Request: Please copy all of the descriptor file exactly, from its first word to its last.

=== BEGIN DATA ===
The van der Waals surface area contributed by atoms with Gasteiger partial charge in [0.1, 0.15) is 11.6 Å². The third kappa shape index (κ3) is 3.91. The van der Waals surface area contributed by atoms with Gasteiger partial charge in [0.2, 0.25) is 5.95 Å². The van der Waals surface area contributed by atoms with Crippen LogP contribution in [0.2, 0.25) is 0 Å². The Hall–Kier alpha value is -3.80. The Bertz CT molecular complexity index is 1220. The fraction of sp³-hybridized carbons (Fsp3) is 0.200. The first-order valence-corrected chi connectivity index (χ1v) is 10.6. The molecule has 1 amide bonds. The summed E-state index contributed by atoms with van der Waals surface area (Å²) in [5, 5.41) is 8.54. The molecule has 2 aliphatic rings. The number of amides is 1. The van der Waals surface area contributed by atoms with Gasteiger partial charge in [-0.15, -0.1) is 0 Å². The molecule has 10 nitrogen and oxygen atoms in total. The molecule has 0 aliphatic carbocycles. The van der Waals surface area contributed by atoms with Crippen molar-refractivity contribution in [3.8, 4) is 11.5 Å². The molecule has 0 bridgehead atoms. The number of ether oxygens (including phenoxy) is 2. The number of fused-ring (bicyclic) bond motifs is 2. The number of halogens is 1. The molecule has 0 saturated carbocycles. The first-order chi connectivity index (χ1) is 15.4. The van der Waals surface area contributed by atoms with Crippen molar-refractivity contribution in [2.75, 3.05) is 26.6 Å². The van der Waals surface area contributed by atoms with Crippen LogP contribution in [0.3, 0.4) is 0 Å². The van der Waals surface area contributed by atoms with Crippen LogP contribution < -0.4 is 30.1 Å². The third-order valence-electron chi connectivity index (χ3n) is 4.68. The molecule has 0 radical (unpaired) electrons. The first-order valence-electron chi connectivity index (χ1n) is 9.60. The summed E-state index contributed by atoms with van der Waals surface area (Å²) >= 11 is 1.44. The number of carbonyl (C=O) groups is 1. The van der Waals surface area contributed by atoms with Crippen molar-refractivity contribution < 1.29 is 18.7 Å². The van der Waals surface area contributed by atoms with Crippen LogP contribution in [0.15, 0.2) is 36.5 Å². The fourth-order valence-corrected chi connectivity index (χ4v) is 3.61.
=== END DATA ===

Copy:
The van der Waals surface area contributed by atoms with Gasteiger partial charge in [0.1, 0.15) is 11.6 Å². The third kappa shape index (κ3) is 3.91. The van der Waals surface area contributed by atoms with Gasteiger partial charge in [0.2, 0.25) is 5.95 Å². The van der Waals surface area contributed by atoms with Crippen LogP contribution in [0.2, 0.25) is 0 Å². The Hall–Kier alpha value is -3.80. The Bertz CT molecular complexity index is 1220. The fraction of sp³-hybridized carbons (Fsp3) is 0.200. The first-order valence-corrected chi connectivity index (χ1v) is 10.6. The molecule has 1 amide bonds. The summed E-state index contributed by atoms with van der Waals surface area (Å²) in [5, 5.41) is 8.54. The molecule has 2 aliphatic rings. The number of amides is 1. The van der Waals surface area contributed by atoms with Gasteiger partial charge in [-0.15, -0.1) is 0 Å². The molecule has 10 nitrogen and oxygen atoms in total. The molecule has 0 aliphatic carbocycles. The van der Waals surface area contributed by atoms with Crippen molar-refractivity contribution in [3.8, 4) is 11.5 Å². The molecule has 0 bridgehead atoms. The number of ether oxygens (including phenoxy) is 2. The number of fused-ring (bicyclic) bond motifs is 2. The number of halogens is 1. The molecule has 0 saturated carbocycles. The first-order chi connectivity index (χ1) is 15.4. The van der Waals surface area contributed by atoms with Crippen molar-refractivity contribution in [2.75, 3.05) is 26.6 Å². The van der Waals surface area contributed by atoms with Crippen LogP contribution in [0.3, 0.4) is 0 Å². The van der Waals surface area contributed by atoms with Crippen LogP contribution < -0.4 is 30.1 Å². The third-order valence-electron chi connectivity index (χ3n) is 4.68. The molecule has 0 radical (unpaired) electrons. The first-order valence-electron chi connectivity index (χ1n) is 9.60. The summed E-state index contributed by atoms with van der Waals surface area (Å²) >= 11 is 1.44. The number of carbonyl (C=O) groups is 1. The van der Waals surface area contributed by atoms with Crippen molar-refractivity contribution < 1.29 is 18.7 Å². The van der Waals surface area contributed by atoms with Crippen LogP contribution in [0.15, 0.2) is 36.5 Å². The fourth-order valence-corrected chi connectivity index (χ4v) is 3.61.